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ecatanese's picture

Games and Storytelling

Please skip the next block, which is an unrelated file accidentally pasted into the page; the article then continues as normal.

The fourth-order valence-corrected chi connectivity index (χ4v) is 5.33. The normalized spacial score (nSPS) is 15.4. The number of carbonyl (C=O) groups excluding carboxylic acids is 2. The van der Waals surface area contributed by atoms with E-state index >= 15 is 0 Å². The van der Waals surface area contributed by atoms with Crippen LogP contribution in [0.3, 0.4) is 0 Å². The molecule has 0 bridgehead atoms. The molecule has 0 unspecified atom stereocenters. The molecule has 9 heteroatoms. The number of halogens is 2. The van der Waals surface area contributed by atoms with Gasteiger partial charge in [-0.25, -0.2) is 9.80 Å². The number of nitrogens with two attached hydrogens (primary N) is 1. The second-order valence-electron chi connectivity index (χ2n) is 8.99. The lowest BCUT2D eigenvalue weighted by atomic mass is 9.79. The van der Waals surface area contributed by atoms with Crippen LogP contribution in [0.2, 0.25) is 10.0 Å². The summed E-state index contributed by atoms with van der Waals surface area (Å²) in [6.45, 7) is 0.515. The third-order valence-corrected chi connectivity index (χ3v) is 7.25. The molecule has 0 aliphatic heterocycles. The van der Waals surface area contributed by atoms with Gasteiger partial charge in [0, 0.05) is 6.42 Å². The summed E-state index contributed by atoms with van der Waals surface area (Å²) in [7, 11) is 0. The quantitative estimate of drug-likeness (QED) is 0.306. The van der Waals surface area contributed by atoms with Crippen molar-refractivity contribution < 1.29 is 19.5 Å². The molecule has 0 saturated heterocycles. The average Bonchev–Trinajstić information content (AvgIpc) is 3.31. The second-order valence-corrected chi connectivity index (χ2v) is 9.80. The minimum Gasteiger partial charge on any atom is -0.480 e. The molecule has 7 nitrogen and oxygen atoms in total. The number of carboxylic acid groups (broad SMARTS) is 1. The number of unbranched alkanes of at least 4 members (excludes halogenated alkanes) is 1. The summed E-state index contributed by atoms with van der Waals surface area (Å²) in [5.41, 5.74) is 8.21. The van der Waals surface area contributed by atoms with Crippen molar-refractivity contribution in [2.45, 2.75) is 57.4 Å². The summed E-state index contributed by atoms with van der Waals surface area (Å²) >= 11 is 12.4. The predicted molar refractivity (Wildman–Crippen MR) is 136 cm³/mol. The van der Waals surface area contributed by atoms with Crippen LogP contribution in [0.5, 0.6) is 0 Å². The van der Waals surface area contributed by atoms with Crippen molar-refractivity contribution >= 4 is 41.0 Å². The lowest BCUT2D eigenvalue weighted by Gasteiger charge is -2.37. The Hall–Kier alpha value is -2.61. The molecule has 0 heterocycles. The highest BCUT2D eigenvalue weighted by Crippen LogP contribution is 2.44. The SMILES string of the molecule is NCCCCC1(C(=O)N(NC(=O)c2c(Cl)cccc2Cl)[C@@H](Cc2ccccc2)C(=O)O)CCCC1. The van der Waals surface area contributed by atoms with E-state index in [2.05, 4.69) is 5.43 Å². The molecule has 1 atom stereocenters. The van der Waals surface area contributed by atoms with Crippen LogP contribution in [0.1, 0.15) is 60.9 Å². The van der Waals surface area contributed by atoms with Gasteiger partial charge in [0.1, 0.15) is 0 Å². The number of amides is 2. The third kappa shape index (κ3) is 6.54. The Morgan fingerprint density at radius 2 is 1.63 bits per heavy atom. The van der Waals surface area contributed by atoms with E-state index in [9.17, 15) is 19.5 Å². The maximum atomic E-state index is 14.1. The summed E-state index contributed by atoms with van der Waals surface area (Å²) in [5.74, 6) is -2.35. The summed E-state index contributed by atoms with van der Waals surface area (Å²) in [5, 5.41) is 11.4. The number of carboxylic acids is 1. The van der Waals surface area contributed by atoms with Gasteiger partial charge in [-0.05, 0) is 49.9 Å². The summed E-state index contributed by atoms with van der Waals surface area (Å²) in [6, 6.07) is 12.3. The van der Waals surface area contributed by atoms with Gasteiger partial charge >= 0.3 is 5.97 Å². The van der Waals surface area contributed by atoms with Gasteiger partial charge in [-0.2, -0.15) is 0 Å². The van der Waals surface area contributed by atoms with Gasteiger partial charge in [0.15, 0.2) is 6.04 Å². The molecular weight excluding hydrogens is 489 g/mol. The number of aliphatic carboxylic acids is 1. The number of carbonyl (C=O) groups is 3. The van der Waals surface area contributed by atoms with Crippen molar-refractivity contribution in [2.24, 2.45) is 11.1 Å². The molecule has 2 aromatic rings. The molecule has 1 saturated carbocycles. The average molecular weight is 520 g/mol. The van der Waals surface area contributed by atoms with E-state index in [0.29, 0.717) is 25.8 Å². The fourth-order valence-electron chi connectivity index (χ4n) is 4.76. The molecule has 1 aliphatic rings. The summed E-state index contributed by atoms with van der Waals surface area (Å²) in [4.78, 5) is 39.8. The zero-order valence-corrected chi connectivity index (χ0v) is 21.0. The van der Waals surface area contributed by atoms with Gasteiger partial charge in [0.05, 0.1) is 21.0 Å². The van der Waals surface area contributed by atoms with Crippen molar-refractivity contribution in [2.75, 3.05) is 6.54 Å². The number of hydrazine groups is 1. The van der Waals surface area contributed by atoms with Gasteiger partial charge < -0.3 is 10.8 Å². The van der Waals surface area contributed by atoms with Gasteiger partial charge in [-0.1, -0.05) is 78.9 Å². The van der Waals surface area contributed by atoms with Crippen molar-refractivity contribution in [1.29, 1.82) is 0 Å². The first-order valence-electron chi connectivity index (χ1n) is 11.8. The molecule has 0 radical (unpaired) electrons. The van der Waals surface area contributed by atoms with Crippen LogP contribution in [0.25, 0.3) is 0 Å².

I teach 098/099, a reading and composition course at the Community College of Philadelphia, and my students and I have begun to explore the problems and potentials inherent in games. In the last class, many students argued that violence in games and the sedentary lifestyle that games can promote outweighs potential for world change. While some argued that the "optimism" and "surprise" that McGonigal finds in games could help promote problem-solving, many argued that games create more problems than benefits. I'm excited for students to post their evolving thoughts. My early experience with (now somewhat primitive) video games got me interested in storytelling. For example, my favorite video game, THE CASTLE OF ILLUSION, was for me about being able to be with a character as a story unfolded. My motivation for overcoming obstacles was to get to the next level, not for its own sake, but for the narrative that the game would put up on the screen for me to read when I got there. I had a sense that I was a part of what happened next which seems, to me, to be a core aspect of learning that one does have power over world change. The games also helped me to develop visual thinking skills. Still, I was playing mostly nonviolent games and was living in a home environment without physical violence. I am wondering if there is a relationship between the actual reality (daily life) in an early childhood home environment and the virtual reality (electronic games) that might be played in that environment. I'm also interested in whether the tactile quality of board games and sports games create a different result in terms of the psyche of the player. I'm excited to hear the thoughts of others.


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